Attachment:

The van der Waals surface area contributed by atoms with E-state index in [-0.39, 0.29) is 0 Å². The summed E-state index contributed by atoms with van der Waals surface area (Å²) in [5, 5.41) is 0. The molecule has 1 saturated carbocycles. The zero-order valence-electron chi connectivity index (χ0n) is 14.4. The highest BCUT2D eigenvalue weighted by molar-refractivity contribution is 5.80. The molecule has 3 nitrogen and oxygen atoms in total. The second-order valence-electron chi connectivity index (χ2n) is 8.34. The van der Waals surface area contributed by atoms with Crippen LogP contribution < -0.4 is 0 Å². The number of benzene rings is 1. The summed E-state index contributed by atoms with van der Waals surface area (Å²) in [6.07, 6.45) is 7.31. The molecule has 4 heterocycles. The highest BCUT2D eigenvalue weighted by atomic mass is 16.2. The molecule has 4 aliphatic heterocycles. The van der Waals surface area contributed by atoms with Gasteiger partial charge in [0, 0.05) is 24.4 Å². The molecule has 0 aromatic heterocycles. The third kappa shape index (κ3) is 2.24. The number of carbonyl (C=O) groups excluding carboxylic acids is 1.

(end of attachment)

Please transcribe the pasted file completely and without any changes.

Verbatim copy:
The van der Waals surface area contributed by atoms with E-state index in [-0.39, 0.29) is 0 Å². The summed E-state index contributed by atoms with van der Waals surface area (Å²) in [5, 5.41) is 0. The molecule has 1 saturated carbocycles. The zero-order valence-electron chi connectivity index (χ0n) is 14.4. The highest BCUT2D eigenvalue weighted by molar-refractivity contribution is 5.80. The molecule has 3 nitrogen and oxygen atoms in total. The second-order valence-electron chi connectivity index (χ2n) is 8.34. The van der Waals surface area contributed by atoms with Crippen LogP contribution < -0.4 is 0 Å². The number of benzene rings is 1. The summed E-state index contributed by atoms with van der Waals surface area (Å²) in [6.07, 6.45) is 7.31. The molecule has 4 heterocycles. The highest BCUT2D eigenvalue weighted by atomic mass is 16.2. The molecule has 4 aliphatic heterocycles. The van der Waals surface area contributed by atoms with Gasteiger partial charge in [0, 0.05) is 24.4 Å². The molecule has 0 aromatic heterocycles. The third kappa shape index (κ3) is 2.24. The number of carbonyl (C=O) groups excluding carboxylic acids is 1.